Screener-Review: The Unearthing

The UnearthingThe Unearthing
USA 2015
Written by Tristan James Jensen
Directed by Tristan James Jensen
Watched on 29.05.2015

Now I don’t know about you, but when I was a teenager, I had mostly three things on my mind: School, going out with friends, and getting laid – and not necessarily in that order. Not so Tristan James Jensen. At the tender age of 16, he already wrote, shot, produced and directed his first feature film. That alone would be impressive. Even better, though: “The Unearthing” is not “just” a promising debut, but a pretty good mystery thriller in its own right.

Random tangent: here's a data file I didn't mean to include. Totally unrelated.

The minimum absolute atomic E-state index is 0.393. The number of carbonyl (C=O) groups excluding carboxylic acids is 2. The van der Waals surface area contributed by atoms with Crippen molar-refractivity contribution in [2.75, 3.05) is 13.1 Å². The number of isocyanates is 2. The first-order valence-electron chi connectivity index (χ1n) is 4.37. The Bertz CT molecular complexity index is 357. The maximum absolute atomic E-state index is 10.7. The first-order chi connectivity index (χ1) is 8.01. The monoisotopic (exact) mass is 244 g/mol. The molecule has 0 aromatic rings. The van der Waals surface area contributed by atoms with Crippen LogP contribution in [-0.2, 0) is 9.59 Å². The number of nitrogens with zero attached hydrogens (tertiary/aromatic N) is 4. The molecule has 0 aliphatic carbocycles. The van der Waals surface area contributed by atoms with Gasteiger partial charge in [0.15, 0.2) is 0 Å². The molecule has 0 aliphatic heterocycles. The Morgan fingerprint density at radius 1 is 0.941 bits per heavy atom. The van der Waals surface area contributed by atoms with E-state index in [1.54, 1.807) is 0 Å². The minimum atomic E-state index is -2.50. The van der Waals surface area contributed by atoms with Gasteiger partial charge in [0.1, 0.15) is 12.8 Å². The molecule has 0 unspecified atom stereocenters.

Of the four functions that he served on his feature film debut, I’d say that Tristan James Jensen the cinematographer probably does the best and most admirable work. Of course, it’s far easier today, with contemporary technology, to shoot a nice looking picture than it was, say, 20 years ago. Still, I was mightily impressed by how great “The Unearthing” looked. Apart from a couple of dialogues at the beginning, who were shot in a slightly monotone manner (the camera shifting all the time to the person who’s talking at the moment, one close-up after another, without noticeable reaction shots or a wide shot to break up the monotony – but that was only noticeable during the first couple of minutes, and got better the more the movie progressed), “The Unearthing” looks pretty stunning for such a no-budget effort. It even comes in anamorphic widescreen! It’s obvious that he had fun staging the shots, playing with the focus, etc. Seriously, you don’t expect a no-budget feature from a newcomer to look even remotely as good.